Community leaders gather for 3rd annual Diversity Conference

Community leaders gather for 3rd annual Diversity Conference

COLUMBUS, GA (WTVM) - Community leaders gathered at Columbus State University Thursday for the third annual Diversity Conference. Cheers from a packed room of supporters filled the Cunningham Center as noted community leaders spoke about diversity, inequality, and solutions.

A primary solution to several community issues is "starting the conversation", according to Georgia state NAACP president Francys Johnson.

"For many the promises of Americas democracy seem further and further out of reach," Johnson said.

According to event organizers, Johnson has developed effective strategies to overcome the social injustices of racial, ethnic, and gender health disparities.

"When a small group of people own the vast majority of the resources in this country," Johnson added.

Johnson said the "The Dream Lives: A Wake-up Call Perpetuating the Dream in a Climate of Haves and Have Nots" conference is what will keep the progressive momentum going in the Chattahoochee Valley.

"I know that struggle. I'm the product of a single parent home. I'm from a poor, rural, farming family. I am the first in my family to go to college. I know the great depth of that struggle," Johnson said.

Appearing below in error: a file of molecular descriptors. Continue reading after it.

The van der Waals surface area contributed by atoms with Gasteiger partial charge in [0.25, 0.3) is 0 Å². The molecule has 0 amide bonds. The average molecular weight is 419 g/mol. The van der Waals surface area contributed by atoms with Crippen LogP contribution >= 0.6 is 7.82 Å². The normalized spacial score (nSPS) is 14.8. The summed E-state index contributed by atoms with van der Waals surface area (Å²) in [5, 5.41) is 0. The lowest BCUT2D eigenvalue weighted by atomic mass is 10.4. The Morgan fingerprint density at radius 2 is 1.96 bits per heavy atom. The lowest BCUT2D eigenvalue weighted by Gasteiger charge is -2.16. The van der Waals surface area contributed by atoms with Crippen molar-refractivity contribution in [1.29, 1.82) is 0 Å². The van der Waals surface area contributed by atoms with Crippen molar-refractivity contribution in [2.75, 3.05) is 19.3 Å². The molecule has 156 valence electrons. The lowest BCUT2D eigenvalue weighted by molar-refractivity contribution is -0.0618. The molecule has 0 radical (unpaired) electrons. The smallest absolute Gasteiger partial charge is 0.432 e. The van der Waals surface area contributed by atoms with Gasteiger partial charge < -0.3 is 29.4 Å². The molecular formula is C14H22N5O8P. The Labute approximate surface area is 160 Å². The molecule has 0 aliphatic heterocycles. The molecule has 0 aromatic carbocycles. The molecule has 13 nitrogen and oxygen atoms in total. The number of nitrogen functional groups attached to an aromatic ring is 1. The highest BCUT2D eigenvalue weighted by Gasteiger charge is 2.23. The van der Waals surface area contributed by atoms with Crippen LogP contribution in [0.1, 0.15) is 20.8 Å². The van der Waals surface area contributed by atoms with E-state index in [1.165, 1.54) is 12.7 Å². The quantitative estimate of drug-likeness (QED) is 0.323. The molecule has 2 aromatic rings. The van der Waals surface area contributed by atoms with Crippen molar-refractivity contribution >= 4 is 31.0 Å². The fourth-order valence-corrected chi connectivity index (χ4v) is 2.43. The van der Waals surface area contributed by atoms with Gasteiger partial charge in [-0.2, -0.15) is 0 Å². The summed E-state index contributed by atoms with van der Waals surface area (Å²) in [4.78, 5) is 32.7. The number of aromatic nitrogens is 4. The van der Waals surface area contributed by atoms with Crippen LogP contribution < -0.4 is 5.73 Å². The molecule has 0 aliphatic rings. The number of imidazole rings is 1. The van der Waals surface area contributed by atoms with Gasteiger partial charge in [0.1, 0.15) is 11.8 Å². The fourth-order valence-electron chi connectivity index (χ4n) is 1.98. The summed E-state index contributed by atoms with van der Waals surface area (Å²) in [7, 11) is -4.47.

The conference drew hundreds of spectators who participated in panel discussions.

Johnson along with Muscogee County Schools superintendent David Lewis, Rothschild Middle School principal Dr. Michael Forte, and Retired award winning principal Dr. Phyllis Jones held an open discussion about the current issues plaguing our education system.

"If it's good, no matter how much it cost, you sacrifice. That's where we put our priority. We put our priorities on things that we want," Jones proclaimed.

Superintendent Lewis proclaimed "the Arts" must stay in schools, "kids who can and do are those kids who learn from being part of the arts. They learn how to have discipline and structure. That's what creates creativity."

Lewis says art programs in schools helps youth to become critical thinkers as well. Johnson urged the community to get involved.

"This is an extraordinary time in America's history and it will be shaped by those who participate. For those who are sitting on the sidelines dissatisfied with the way things are  you have a birth right as Americans to make this a more perfect union. To make Columbus the city that you want to live work and play in . To make the state of Georgia a place that we can all be proud of."

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